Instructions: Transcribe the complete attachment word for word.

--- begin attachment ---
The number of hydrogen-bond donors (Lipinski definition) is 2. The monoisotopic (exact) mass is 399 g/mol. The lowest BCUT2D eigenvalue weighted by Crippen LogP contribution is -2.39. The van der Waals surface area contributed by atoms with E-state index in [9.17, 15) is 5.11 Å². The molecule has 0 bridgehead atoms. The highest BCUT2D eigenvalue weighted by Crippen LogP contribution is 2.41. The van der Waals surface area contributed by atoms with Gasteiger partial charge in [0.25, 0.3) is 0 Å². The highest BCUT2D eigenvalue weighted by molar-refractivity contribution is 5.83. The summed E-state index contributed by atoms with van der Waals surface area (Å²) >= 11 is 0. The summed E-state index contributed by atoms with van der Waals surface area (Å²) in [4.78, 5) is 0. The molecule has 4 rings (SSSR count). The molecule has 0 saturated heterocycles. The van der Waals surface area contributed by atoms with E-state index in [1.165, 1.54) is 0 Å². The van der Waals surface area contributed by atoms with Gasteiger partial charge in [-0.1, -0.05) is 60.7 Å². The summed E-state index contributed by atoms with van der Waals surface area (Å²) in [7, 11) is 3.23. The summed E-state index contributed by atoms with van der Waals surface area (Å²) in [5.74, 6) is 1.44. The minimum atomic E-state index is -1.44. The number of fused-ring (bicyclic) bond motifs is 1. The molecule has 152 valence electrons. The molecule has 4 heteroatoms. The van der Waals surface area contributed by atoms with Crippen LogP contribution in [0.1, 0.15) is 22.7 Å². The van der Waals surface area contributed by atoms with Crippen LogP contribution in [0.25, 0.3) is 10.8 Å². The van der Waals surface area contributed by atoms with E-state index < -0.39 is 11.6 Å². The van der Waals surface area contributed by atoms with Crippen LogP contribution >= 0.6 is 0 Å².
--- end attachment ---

The number of hydrogen-bond donors (Lipinski definition) is 2. The monoisotopic (exact) mass is 399 g/mol. The lowest BCUT2D eigenvalue weighted by Crippen LogP contribution is -2.39. The van der Waals surface area contributed by atoms with E-state index in [9.17, 15) is 5.11 Å². The molecule has 0 bridgehead atoms. The highest BCUT2D eigenvalue weighted by Crippen LogP contribution is 2.41. The van der Waals surface area contributed by atoms with Gasteiger partial charge in [0.25, 0.3) is 0 Å². The highest BCUT2D eigenvalue weighted by molar-refractivity contribution is 5.83. The summed E-state index contributed by atoms with van der Waals surface area (Å²) >= 11 is 0. The summed E-state index contributed by atoms with van der Waals surface area (Å²) in [4.78, 5) is 0. The molecule has 4 rings (SSSR count). The molecule has 0 saturated heterocycles. The van der Waals surface area contributed by atoms with E-state index in [1.165, 1.54) is 0 Å². The van der Waals surface area contributed by atoms with Gasteiger partial charge in [-0.1, -0.05) is 60.7 Å². The summed E-state index contributed by atoms with van der Waals surface area (Å²) in [7, 11) is 3.23. The summed E-state index contributed by atoms with van der Waals surface area (Å²) in [5.74, 6) is 1.44. The minimum atomic E-state index is -1.44. The number of fused-ring (bicyclic) bond motifs is 1. The molecule has 152 valence electrons. The molecule has 4 heteroatoms. The van der Waals surface area contributed by atoms with Crippen LogP contribution in [0.1, 0.15) is 22.7 Å². The van der Waals surface area contributed by atoms with Crippen LogP contribution in [0.25, 0.3) is 10.8 Å². The van der Waals surface area contributed by atoms with E-state index < -0.39 is 11.6 Å². The van der Waals surface area contributed by atoms with Crippen LogP contribution >= 0.6 is 0 Å².